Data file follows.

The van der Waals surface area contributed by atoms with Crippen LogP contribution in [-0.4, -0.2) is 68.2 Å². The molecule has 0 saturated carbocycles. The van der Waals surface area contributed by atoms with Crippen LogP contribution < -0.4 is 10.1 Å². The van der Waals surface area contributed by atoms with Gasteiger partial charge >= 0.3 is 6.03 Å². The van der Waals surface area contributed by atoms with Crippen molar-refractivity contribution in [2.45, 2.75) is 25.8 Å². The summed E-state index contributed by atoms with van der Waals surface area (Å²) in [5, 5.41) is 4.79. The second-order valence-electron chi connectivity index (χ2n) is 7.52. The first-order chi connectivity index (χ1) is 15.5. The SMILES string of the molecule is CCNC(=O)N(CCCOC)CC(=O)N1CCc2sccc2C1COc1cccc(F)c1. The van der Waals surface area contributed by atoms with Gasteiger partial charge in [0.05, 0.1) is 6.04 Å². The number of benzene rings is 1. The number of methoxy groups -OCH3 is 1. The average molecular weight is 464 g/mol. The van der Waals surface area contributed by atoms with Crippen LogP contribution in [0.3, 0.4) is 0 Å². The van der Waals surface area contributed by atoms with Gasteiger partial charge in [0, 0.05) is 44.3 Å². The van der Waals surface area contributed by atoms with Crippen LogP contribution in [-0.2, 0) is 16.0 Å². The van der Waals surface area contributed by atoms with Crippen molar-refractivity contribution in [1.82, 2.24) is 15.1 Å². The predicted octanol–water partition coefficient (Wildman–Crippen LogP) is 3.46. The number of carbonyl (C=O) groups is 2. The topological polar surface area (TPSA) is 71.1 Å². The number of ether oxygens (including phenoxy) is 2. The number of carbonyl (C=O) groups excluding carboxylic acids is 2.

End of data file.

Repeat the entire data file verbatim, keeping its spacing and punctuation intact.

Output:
The van der Waals surface area contributed by atoms with Crippen LogP contribution in [-0.4, -0.2) is 68.2 Å². The molecule has 0 saturated carbocycles. The van der Waals surface area contributed by atoms with Crippen LogP contribution < -0.4 is 10.1 Å². The van der Waals surface area contributed by atoms with Gasteiger partial charge >= 0.3 is 6.03 Å². The van der Waals surface area contributed by atoms with Crippen molar-refractivity contribution in [2.45, 2.75) is 25.8 Å². The summed E-state index contributed by atoms with van der Waals surface area (Å²) in [5, 5.41) is 4.79. The second-order valence-electron chi connectivity index (χ2n) is 7.52. The first-order chi connectivity index (χ1) is 15.5. The SMILES string of the molecule is CCNC(=O)N(CCCOC)CC(=O)N1CCc2sccc2C1COc1cccc(F)c1. The van der Waals surface area contributed by atoms with Gasteiger partial charge in [0.05, 0.1) is 6.04 Å². The number of benzene rings is 1. The number of methoxy groups -OCH3 is 1. The average molecular weight is 464 g/mol. The van der Waals surface area contributed by atoms with Crippen LogP contribution in [0.3, 0.4) is 0 Å². The van der Waals surface area contributed by atoms with Gasteiger partial charge in [0, 0.05) is 44.3 Å². The van der Waals surface area contributed by atoms with Crippen LogP contribution in [-0.2, 0) is 16.0 Å². The van der Waals surface area contributed by atoms with Crippen molar-refractivity contribution in [1.82, 2.24) is 15.1 Å². The predicted octanol–water partition coefficient (Wildman–Crippen LogP) is 3.46. The number of carbonyl (C=O) groups is 2. The topological polar surface area (TPSA) is 71.1 Å². The number of ether oxygens (including phenoxy) is 2. The number of carbonyl (C=O) groups excluding carboxylic acids is 2.